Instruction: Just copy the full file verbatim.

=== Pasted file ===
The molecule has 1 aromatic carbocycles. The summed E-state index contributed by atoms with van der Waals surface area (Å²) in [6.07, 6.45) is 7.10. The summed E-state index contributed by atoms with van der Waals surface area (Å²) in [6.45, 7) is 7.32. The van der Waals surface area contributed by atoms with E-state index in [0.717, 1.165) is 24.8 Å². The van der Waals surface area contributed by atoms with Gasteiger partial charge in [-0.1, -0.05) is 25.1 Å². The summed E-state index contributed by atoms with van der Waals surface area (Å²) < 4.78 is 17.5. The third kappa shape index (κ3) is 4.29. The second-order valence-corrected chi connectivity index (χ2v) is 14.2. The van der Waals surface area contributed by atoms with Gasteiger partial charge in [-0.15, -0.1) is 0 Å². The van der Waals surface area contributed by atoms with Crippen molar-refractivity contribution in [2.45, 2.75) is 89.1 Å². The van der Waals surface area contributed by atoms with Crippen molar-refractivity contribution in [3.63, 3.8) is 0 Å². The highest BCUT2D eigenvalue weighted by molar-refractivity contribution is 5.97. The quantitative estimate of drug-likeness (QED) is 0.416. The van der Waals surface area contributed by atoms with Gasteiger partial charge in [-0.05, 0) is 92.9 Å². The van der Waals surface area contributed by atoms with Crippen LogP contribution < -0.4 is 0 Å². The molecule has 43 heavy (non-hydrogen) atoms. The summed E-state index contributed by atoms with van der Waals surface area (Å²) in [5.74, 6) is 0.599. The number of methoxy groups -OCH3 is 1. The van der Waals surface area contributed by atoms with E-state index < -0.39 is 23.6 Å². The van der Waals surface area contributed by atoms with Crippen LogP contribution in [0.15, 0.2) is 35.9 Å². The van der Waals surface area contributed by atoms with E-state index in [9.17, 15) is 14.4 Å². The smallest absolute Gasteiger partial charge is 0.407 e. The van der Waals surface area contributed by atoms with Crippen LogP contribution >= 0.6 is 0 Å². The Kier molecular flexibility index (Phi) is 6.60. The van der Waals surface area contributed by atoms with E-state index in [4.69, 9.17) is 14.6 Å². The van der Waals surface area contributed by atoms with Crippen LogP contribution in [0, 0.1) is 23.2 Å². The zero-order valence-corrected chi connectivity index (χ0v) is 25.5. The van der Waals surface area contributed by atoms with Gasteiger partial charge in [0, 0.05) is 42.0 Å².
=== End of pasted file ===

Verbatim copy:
The molecule has 1 aromatic carbocycles. The summed E-state index contributed by atoms with van der Waals surface area (Å²) in [6.07, 6.45) is 7.10. The summed E-state index contributed by atoms with van der Waals surface area (Å²) in [6.45, 7) is 7.32. The van der Waals surface area contributed by atoms with E-state index in [0.717, 1.165) is 24.8 Å². The van der Waals surface area contributed by atoms with Gasteiger partial charge in [-0.1, -0.05) is 25.1 Å². The summed E-state index contributed by atoms with van der Waals surface area (Å²) < 4.78 is 17.5. The third kappa shape index (κ3) is 4.29. The second-order valence-corrected chi connectivity index (χ2v) is 14.2. The van der Waals surface area contributed by atoms with Gasteiger partial charge in [-0.15, -0.1) is 0 Å². The van der Waals surface area contributed by atoms with Crippen molar-refractivity contribution in [2.45, 2.75) is 89.1 Å². The van der Waals surface area contributed by atoms with Crippen molar-refractivity contribution in [3.63, 3.8) is 0 Å². The highest BCUT2D eigenvalue weighted by molar-refractivity contribution is 5.97. The quantitative estimate of drug-likeness (QED) is 0.416. The van der Waals surface area contributed by atoms with Gasteiger partial charge in [-0.05, 0) is 92.9 Å². The van der Waals surface area contributed by atoms with Crippen LogP contribution < -0.4 is 0 Å². The molecule has 43 heavy (non-hydrogen) atoms. The summed E-state index contributed by atoms with van der Waals surface area (Å²) in [5.74, 6) is 0.599. The number of methoxy groups -OCH3 is 1. The van der Waals surface area contributed by atoms with E-state index < -0.39 is 23.6 Å². The van der Waals surface area contributed by atoms with Crippen LogP contribution in [0.15, 0.2) is 35.9 Å². The van der Waals surface area contributed by atoms with E-state index in [9.17, 15) is 14.4 Å². The smallest absolute Gasteiger partial charge is 0.407 e. The van der Waals surface area contributed by atoms with Crippen LogP contribution >= 0.6 is 0 Å². The Kier molecular flexibility index (Phi) is 6.60. The van der Waals surface area contributed by atoms with E-state index in [4.69, 9.17) is 14.6 Å². The van der Waals surface area contributed by atoms with Crippen LogP contribution in [0, 0.1) is 23.2 Å². The zero-order valence-corrected chi connectivity index (χ0v) is 25.5. The van der Waals surface area contributed by atoms with Gasteiger partial charge in [0, 0.05) is 42.0 Å².